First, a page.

Relative Abilities of Young Sheep and Goats to Self-Medicate with Tannin-Rich Sainfoin When Infected with Gastrointestinal Nematodes
Cambridge University Press
Plant secondary metabolites (PSM) are one of the promising options to control gastrointestinal nematodes in sheep and goats. The objective of this study was to assess the abilities of sheep and goats to self-medicate with tannin-rich sainfoin (Onobrychis viciifolia) (SF) when infected with gastrointestinal nematodes, using a cafeteria and an operant conditioning trial. Hypotheses were that parasitized (P) lambs and goat kids would show greater intake and preference for SF than their non-parasitized (NP) counterparts, that kids would eat more SF than lambs (due to their lower resistance against parasites and their greater ability to consume PSM), and that SF intake would increase over time for P animals. We used 20 female kids and 20 ewe lambs aged 3 months. Half of the animals per species (n = 10) were experimentally infected with 170 L3 larvae of Haemonchus contortus/kg of BW (P). The other half were free from parasites throughout the study (NP). Five weeks after infection, animals were exposed to a 24-day cafeteria trial (three 8-day periods) offering a free choice between two legume pellets: SF (3.8% condensed tannins) and alfalfa (ALF, Medicago sativa; no tannin). Subsequently, animals were involved in an operant conditioning trial of two 4-day long sessions, to assess in short-term tests their motivation to walk for a SF reward when offered in choice with freely available ALF. In the cafeteria trial, SF preference was greater in kids than in lambs, particularly in the first two periods. We did not observe a greater preference for SF in P animals, which was even greater in NP animals for periods 1 and 2. Sainfoin intake increased through periods for P animals, which led to similar SF preferences for all groups during period 3. In the operant-conditioning trial, motivation to get the SF reward was similar between P and NP animals. These results support the hypotheses that goats are more willing to consume tanniferous feeds than sheep, and that P animals increased SF intake through time. However, the emergence of a curative self-medicative behaviour was not supported, as P individuals did not show greater SF intake, preference, nor a greater motivation to get SF than NP animals, regardless of animal species. These findings are discussed with previous results and some explanations are presented.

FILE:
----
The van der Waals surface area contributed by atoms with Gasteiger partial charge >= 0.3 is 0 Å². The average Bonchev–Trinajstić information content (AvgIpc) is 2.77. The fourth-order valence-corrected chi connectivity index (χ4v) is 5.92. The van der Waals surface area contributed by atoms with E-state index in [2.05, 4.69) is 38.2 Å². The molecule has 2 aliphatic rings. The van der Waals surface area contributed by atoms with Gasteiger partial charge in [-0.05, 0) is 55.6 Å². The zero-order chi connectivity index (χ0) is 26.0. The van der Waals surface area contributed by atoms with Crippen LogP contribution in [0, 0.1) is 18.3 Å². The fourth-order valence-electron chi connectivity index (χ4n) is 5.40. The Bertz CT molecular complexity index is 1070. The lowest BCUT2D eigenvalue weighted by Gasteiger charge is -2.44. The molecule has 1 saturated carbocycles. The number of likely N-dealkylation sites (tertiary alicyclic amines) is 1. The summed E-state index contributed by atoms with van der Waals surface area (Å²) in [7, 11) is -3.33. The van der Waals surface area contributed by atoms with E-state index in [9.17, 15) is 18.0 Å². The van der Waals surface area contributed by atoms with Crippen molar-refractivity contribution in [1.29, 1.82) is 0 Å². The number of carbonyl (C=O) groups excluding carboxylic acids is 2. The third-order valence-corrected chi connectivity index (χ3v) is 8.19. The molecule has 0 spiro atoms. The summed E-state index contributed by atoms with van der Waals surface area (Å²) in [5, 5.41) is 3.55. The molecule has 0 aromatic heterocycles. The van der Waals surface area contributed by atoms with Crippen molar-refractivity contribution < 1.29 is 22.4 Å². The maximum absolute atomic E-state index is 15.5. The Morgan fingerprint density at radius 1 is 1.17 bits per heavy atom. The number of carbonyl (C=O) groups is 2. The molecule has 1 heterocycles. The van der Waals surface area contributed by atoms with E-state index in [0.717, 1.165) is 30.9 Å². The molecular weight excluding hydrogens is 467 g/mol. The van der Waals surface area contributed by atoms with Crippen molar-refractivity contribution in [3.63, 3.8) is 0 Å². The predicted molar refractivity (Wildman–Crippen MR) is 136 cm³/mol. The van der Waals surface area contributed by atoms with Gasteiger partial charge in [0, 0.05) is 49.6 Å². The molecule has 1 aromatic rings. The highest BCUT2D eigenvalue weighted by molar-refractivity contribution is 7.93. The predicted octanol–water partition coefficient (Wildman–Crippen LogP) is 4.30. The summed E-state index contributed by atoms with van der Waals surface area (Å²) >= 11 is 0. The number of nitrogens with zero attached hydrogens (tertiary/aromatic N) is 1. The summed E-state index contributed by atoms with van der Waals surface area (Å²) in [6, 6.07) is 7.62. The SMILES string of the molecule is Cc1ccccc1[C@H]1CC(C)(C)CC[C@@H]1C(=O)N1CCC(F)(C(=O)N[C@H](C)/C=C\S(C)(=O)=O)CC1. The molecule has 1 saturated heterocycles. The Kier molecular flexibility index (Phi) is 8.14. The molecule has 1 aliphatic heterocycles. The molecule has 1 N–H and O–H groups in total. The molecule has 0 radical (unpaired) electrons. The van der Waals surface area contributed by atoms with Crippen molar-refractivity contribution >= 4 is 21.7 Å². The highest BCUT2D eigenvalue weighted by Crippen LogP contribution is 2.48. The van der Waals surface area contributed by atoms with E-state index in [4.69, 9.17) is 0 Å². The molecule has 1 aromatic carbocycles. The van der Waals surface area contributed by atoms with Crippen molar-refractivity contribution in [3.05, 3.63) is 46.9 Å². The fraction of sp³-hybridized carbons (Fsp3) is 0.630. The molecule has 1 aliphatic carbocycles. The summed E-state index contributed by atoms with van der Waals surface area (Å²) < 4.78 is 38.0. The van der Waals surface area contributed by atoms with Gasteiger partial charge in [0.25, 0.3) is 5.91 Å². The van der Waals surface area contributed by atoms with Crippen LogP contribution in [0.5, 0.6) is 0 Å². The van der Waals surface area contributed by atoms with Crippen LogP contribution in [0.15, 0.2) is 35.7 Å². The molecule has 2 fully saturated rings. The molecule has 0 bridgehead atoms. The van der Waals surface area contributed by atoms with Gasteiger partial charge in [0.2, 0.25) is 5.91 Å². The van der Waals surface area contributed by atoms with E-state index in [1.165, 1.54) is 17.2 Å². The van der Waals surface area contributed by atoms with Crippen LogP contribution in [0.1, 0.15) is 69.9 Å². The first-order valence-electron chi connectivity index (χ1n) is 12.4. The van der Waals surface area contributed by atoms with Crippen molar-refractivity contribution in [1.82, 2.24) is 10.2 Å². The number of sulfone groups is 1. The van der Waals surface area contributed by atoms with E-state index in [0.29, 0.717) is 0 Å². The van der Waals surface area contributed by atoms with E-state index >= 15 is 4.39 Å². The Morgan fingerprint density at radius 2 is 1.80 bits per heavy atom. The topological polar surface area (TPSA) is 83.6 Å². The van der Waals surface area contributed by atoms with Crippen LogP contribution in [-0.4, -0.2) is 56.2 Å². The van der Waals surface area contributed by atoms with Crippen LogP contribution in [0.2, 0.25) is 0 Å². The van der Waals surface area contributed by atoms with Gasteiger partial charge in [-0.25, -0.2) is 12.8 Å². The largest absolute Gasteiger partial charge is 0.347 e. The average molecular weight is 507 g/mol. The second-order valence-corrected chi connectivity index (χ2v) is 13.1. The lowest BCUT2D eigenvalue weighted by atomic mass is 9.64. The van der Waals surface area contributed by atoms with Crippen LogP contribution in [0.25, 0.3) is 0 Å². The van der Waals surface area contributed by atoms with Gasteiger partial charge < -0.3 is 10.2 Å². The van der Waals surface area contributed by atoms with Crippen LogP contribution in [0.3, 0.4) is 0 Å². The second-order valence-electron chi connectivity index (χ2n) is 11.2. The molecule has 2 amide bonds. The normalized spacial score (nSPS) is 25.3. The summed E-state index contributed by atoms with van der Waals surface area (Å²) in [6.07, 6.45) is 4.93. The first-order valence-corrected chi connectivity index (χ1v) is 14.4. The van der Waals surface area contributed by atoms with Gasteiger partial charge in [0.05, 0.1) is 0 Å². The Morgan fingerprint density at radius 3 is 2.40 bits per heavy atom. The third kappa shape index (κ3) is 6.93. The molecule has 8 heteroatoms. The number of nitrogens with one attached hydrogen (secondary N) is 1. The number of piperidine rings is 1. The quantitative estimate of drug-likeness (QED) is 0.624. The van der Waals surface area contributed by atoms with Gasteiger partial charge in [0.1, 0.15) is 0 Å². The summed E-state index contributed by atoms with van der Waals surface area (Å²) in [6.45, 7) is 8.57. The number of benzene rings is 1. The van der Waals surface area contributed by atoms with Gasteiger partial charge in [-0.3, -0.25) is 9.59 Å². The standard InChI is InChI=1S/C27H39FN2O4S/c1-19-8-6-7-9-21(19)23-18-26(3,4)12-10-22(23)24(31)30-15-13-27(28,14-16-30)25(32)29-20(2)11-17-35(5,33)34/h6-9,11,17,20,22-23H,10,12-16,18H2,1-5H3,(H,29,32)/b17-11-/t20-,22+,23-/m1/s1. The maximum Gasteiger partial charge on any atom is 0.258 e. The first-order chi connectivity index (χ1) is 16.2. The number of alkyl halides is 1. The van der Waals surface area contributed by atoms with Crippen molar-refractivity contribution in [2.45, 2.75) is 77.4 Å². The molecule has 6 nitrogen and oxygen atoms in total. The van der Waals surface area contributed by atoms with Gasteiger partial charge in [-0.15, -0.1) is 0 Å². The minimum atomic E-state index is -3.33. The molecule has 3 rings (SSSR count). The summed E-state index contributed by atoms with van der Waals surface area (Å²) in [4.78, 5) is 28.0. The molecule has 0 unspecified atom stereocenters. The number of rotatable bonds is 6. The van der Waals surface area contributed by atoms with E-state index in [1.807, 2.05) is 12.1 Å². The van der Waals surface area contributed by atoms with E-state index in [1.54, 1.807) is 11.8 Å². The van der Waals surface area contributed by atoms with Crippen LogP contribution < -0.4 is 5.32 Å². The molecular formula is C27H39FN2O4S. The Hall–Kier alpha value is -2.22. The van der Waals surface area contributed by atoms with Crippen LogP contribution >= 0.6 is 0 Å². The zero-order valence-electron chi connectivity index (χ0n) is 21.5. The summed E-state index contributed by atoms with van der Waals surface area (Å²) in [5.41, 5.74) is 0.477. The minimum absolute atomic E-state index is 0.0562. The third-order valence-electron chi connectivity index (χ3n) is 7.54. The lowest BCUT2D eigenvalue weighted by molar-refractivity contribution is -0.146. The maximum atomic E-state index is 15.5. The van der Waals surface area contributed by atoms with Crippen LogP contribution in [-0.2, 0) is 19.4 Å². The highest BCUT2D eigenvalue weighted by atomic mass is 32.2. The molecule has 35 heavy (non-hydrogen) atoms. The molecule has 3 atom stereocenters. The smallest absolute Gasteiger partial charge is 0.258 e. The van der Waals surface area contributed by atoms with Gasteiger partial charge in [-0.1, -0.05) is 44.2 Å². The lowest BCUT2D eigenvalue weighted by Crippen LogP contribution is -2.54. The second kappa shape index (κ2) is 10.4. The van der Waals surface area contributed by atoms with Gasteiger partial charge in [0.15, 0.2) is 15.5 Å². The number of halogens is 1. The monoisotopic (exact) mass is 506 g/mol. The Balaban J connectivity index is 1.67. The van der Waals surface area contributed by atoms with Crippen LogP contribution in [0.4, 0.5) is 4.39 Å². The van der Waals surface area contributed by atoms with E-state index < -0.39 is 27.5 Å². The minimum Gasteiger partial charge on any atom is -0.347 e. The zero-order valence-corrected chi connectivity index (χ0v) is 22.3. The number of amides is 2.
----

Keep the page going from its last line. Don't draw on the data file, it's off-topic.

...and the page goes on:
Gaudin, E., et al. “Relative Abilities of Young Sheep and Goats to Self-Medicate with Tannin-Rich Sainfoin When Infected with Gastrointestinal Nematodes.” Animal, vol. 13, no. 7, 2019, pp. 1498–1507., doi:10.1017/S175173111800304X.